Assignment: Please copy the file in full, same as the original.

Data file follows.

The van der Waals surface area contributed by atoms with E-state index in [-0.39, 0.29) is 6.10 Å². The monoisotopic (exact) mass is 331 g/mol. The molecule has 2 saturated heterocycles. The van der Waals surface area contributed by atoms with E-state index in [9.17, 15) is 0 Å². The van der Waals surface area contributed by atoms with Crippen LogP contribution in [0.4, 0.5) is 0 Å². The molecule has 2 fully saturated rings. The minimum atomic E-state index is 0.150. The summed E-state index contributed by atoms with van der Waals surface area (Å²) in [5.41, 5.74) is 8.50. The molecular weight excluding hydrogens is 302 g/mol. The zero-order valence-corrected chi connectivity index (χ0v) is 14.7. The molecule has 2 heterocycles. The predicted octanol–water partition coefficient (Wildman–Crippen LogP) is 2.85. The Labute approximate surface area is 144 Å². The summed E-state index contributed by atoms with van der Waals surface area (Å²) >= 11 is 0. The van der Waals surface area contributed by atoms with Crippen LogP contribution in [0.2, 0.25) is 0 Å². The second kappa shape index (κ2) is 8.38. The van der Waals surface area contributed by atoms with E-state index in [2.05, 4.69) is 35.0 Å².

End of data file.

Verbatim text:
The van der Waals surface area contributed by atoms with E-state index in [-0.39, 0.29) is 6.10 Å². The monoisotopic (exact) mass is 331 g/mol. The molecule has 2 saturated heterocycles. The van der Waals surface area contributed by atoms with E-state index in [9.17, 15) is 0 Å². The van der Waals surface area contributed by atoms with Crippen LogP contribution in [0.4, 0.5) is 0 Å². The molecule has 2 fully saturated rings. The minimum atomic E-state index is 0.150. The summed E-state index contributed by atoms with van der Waals surface area (Å²) in [5.41, 5.74) is 8.50. The molecular weight excluding hydrogens is 302 g/mol. The zero-order valence-corrected chi connectivity index (χ0v) is 14.7. The molecule has 2 heterocycles. The predicted octanol–water partition coefficient (Wildman–Crippen LogP) is 2.85. The Labute approximate surface area is 144 Å². The summed E-state index contributed by atoms with van der Waals surface area (Å²) >= 11 is 0. The van der Waals surface area contributed by atoms with Crippen LogP contribution in [0.2, 0.25) is 0 Å². The second kappa shape index (κ2) is 8.38. The van der Waals surface area contributed by atoms with E-state index in [2.05, 4.69) is 35.0 Å².